Thursday, August 6, 2009

Paradise Lost

I remember how Thamel used to be in the late 60s and early 70s. The first ever school that I attended was the venerable Juddhodaya Public High School. Popularly, and affectionately, known as JP, it was a public school in the afternoon but was a private English school in the morning. The English school was run by a very strict but highly effective principal whose first name I do not remember very well. I do remember he was a Gurung man. His wife was very active too and their two sons were also enrolled at the same school. I started in Grade 5 (I was eight years old at that time) – the year must have been 1970. There were three different routes to the school, a short route via Thamel (past the Kathmandu Guest House), a longer route via Chetrapati, and another longer route via Sorahkhutte. The route we would select would depend on my friends who would be walking with me to the school; mind you, I was the youngest in class. We had to be inside the school compound by 6 am in the morning, too early for an eight year old, however, I was already used to waking up early in the morning (five to be exact). So, I would (or it was rather my grandmother) pack my bags and walk toward the school, a few boys would be either waiting for me down the street or would catch up in case they were late. One of my classmates, Chandra Gurung (I affectionately called him Chandre), was slightly older than me, perhaps by two years. He lived in a rented apartment in Sorahkhutte, so I used to call him up from the street. We then would walk to the school together via Thamel. Sometimes, he would come early, call me up in my house, and then we would go to school via Chetrapati. The shorter route to the school was via Saat Ghumti (street with seven corners), which was behind KGH, but unless we were really late we would never go that way. The main reason was that Saat Ghumti always seemed narrow (it was not on the main street) and dark (no pole lights), and our elders would advise us little children to take a safer route instead. We used to take that route occasionally, usually when we were going to be late to school. We would rather take the risk of walking the dark street than being late to school, in case of which we were certain to receive some form of punishment. So, we would run past Saat Ghumti (occasionally looking behind if someone was following), walk briskly past the (east) entrance to KGH, and then slow down a bit to come to our senses, celebrate our victory of overcoming fear, and then calmly walk past the school entrance.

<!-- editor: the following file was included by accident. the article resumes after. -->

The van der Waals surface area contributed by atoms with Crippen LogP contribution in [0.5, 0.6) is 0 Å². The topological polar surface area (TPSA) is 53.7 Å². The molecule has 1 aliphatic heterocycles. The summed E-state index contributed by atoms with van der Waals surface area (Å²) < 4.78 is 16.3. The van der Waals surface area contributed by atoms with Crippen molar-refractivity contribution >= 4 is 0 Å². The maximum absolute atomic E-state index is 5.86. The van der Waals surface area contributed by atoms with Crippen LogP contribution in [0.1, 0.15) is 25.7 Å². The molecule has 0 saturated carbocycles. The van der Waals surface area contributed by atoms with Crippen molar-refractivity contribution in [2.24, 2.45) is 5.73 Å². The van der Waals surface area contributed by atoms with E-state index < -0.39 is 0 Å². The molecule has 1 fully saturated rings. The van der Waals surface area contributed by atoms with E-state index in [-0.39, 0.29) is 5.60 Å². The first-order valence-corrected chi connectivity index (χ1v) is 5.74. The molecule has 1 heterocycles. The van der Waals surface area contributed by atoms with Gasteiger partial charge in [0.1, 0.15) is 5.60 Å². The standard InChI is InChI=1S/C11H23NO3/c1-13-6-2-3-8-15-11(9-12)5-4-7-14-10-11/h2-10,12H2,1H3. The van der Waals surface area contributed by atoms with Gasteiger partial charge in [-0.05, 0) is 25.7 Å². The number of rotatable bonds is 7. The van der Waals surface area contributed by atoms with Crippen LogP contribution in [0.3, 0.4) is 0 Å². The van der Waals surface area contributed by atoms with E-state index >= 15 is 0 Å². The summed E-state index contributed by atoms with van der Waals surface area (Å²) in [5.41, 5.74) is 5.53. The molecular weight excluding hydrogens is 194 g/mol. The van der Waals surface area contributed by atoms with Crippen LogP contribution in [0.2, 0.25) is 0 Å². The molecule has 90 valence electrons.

Today when I think about those days, especially the dreaded walk past Saat Ghumti and the fear of being chased by some hooligans or an imaginary ghost (we had heard plenty of ghost stories), I am forced to laugh at myself and my foolish friends. What a chicken we had been! But would you really blame an eight year old for being a chicken, you won’t, right? Anyway, the point is Thamel of the past was not what it has become today, a real world for the tourists, a fantasy land for the locals, with all its neon lights, foreigners and foreign food, departmental stores, clubs, and what not. More on this will come later. For now, let’s stay focused on land use change in and around Thamel. Two popular hotels – Manang at the northern edge of Thamel (toward Sorahkhutte Pati) and Marsyangdi, a few blocks north of KGH – were built by entrepreneurs from Manang (a hill district in the shadow of the Great Himalaya in central Nepal). They purchased the vacant land from people I knew. By the way, Sorahkhutte means sixteen legged, and pati means a shelter (more like a pavilion). There is an interesting story of such patis in the Valley. The patis were the inns of yesteryears . The Z Street, which today connects Thamel with Paknajole, used to be the vegetable garden where we stomped. A big white-washed residence in Thamel, which belonged to a Thakali family who had extensive properties around the country including in Chitwan, is now gone. Today, it is replaced by a collection of buildings outfitted with restaurants, retail shops, bank, travel and trekking agency, cargo agent, etc. A big compound northeast from Thakali’s residence has now a hotel in it (Hotel Vaishali). I had a friend in school (he was a couple grades higher than me) who lived in a house inside that compound. The land owned by our neighbors in Paknajole – the Thakuri family – now has several hotels, a spa, a restaurant and other businesses. There are hotels and restaurants of all kinds and names everywhere. And there is the Cheap Heaven Restaurant!. I wonder what kind of heaven is the owner selling. To me, the paradise as it used to exist, has been lost already. The green space that I saw, experienced, felt, touched and played upon has long since been gone. There are concrete buildings and neon lights everywhere, and new billboards have sprung up as if to proclaim the seasons'offerings of bits of paradise. Thamel has become the land of excess and absurdities, where Buddha can be cool and funky!

To be continued...

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